CANADA – The Ontario Superior Court has dismissed a proposed class action involving the securities of a foreign company purchased on foreign exchanges. In a recent decision, Justice Belobaba found that Ontario lacked jurisdiction simpliciter or, alternatively, was forum non conveniens. This decision reinforces “[t]he prevailing international norm that securities litigation should take place in the forum where the securities trading took place.”


In 2015, a German carmaker (the “Manufacturer“) admitted that it had fitted its “clean diesel” vehicles with “defeat devices” to fool emissions tests. These revelations caused a depreciation in the Manufacturer’s share value.

The Manufacturer’s shares were traded on several European exchanges. Its American Deposit Receipts (“ADRs“) were sold on the over-the-counter market in the United States. Neither were ever sold in Canada.

George Leon brought a proposed class action in Ontario on behalf of Ontario residents who had purchased ADRs or common shares between 2009 and 2015. Mr. Leon had purchased his securities through a broker in Toronto.

Several parallel American class actions had already been commenced and included Ontario residents who purchased ADRs but not shares. The American actions were also based on statutory causes of action in securities legislation, however Mr. Leon advanced common law fraudulent misrepresentation claims because most of the proposed class members would fall outside the limitations period in Ontario’s Securities Act.

Prior to the certification motion, the Manufacturer moved for dismissal for want of jurisdiction. The Court granted the motion, finding that Ontario lacked jurisdiction simpliciter or, alternatively, that Ontario was forum non conveniens.

Jurisdiction Simpliciter

The first stage of the jurisdiction analysis determines whether the Ontario courts hold jurisdiction simpliciter based on a “real and substantial” connection between the proposed claims and Ontario. Mr. Leon raised two possible connecting factors: (i) that the Manufacturer carries on business in Ontario; and (ii) that the misrepresentation had been committed in Ontario. Both connecting factors were rejected.

Regarding (i), the Court relied on the Supreme Court’s findings in Van Breda that “‘carrying on business’ as a connecting factor requires some form of physical presence.” Although the Manufacturer’s wholly-owned Canadian subsidiary sold cars in Ontario, the parent company named in this lawsuit had no physical presence in Ontario. Likewise, the Manufacturer’s advertising efforts in Ontario did not qualify as a physical presence in the jurisdiction.

Regarding (ii), the Court found insufficient evidence that Mr. Leon received and relied on the alleged misrepresentations in Ontario. While reliance is presumed for misrepresentation claims under the Securities Act (and under comparable American legislation), Mr. Leon advanced common law claims which required him to establish reliance on a balance of probabilities. He could not specifically recall what documents he had read and relied upon prior to purchasing the securities, nor whether those documents were authored by the defendant or by third-party analysts and newspapers. His evidence of reliance was “weak or non-existent”.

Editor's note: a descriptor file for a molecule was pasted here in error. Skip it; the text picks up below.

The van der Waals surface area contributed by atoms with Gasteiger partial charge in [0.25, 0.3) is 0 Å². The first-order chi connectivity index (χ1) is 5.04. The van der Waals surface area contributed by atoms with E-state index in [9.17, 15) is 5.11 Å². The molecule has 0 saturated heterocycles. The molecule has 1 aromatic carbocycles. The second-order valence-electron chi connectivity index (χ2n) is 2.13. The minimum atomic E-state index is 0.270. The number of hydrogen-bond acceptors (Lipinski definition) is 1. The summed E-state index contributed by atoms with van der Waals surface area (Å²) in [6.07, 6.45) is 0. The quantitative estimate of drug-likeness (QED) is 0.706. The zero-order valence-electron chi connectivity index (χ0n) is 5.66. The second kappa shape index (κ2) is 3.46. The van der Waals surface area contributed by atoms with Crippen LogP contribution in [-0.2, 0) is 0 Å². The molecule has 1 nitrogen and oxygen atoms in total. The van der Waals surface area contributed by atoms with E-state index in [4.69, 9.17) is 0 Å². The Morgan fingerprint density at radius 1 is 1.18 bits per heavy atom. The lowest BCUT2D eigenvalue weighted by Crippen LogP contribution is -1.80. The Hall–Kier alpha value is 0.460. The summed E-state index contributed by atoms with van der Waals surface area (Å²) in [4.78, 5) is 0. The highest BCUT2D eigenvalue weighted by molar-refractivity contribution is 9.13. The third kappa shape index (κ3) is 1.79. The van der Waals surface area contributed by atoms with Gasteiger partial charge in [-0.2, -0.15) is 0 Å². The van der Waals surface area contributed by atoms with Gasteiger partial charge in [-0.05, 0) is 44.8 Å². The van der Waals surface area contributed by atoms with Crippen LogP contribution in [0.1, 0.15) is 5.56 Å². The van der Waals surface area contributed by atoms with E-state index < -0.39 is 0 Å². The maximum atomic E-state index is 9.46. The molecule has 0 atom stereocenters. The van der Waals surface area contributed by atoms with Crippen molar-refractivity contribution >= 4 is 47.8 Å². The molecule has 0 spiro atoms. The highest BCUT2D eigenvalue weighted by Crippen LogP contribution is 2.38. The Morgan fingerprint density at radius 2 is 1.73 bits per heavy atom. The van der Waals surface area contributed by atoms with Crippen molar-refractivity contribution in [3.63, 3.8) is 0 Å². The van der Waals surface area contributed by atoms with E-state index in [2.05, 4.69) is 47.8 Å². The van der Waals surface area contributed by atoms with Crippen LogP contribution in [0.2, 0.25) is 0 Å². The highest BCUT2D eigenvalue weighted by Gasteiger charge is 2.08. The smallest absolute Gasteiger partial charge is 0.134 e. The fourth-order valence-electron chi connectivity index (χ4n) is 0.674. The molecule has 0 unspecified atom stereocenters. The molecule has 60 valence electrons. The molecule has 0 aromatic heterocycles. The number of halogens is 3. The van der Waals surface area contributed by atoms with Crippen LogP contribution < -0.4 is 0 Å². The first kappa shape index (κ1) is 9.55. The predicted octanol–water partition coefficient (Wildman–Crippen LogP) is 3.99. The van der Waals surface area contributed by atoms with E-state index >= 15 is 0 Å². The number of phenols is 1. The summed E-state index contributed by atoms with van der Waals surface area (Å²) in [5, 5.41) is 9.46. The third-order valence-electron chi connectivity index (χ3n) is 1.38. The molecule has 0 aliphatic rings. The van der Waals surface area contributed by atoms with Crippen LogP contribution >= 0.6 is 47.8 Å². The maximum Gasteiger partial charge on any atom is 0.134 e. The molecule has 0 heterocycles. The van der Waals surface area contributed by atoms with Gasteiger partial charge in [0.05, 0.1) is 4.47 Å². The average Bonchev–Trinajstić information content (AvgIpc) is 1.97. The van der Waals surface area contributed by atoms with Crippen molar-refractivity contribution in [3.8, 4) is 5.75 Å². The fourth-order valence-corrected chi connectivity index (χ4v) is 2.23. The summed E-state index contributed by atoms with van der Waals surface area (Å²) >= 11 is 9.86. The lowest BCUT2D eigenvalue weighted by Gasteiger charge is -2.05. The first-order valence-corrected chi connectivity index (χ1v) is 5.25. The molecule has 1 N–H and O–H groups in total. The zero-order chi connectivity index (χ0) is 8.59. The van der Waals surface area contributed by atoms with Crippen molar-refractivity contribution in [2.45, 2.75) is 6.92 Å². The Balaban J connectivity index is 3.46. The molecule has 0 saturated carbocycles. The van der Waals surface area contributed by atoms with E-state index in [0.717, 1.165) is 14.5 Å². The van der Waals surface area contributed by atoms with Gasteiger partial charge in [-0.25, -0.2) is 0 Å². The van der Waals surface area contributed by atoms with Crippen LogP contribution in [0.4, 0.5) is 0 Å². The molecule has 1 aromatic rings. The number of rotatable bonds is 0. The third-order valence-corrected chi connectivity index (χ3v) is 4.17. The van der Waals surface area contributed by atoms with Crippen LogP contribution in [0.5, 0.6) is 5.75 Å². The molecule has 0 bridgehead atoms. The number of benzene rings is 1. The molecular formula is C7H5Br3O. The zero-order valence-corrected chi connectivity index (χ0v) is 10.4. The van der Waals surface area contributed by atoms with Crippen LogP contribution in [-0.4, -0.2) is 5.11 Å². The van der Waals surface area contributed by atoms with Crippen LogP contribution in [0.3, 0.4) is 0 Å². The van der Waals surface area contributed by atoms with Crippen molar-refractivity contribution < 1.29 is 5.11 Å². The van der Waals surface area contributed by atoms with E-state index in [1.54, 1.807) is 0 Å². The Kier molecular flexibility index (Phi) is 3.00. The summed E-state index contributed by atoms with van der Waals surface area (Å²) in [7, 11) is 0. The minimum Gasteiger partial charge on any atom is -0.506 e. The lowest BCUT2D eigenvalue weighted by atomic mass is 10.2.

The Court concluded that there was “no real and substantial connection between the subject matter of this proposed class action and Ontario.”

Forum Non Conveniens

In obiter dictum, the Court held that even if Ontario had jurisdiction simpliciter, it would decline to exercise jurisdiction because Ontario would be an inconvenient forum.

Most of the common law factors governing forum non conveniens pointed to Germany or the US as more appropriate forums. These included the location of most parties, witnesses and evidence, choice of law provisions in relevant contracts and the existence of parallel proceedings in other jurisdictions. The statutory claims in the American class actions were favoured over “the cumbersome common law tort claim” in Ontario. Mr. Leon also failed to adduce specific evidence to demonstrate substantial inconvenience or expense if forced to advance claims outside Ontario.

Mr. Leon argued that the class members would be deprived of a “juridical advantage” if forced to litigate their claims abroad because Germany does not have class proceedings and because the United States has less favourable limitations periods. The Court found the absence of class proceedings in Germany to be of “no import” because courts have consistently deferred to other jurisdictions without class actions as a function of comity. Likewise, the Court was harshly critical of the plaintiff for “forum-shopping” in search of favourable limitations periods. The Court held that “[p]arsing another country’s procedural law to assess comparative advantage or disadvantage eviscerates the attitude of respect for and deference to the legitimate actions of other states and their courts that lies at the core of international comity.”

Overall, the Court reaffirmed that order and fairness are best promoted, and multiplicity of proceedings best avoided, “by tying jurisdiction to the place where the securities were traded.” Doing so accords with the principle of comity, which is, after all, the “underpinning for the modern system of private international law.”


Brendan O'Grady is a senior associate with Baker McKenzie's North America Litigation & Government Enforcement Practice Group in Toronto. He advises on commercial litigation and arbitration proceedings.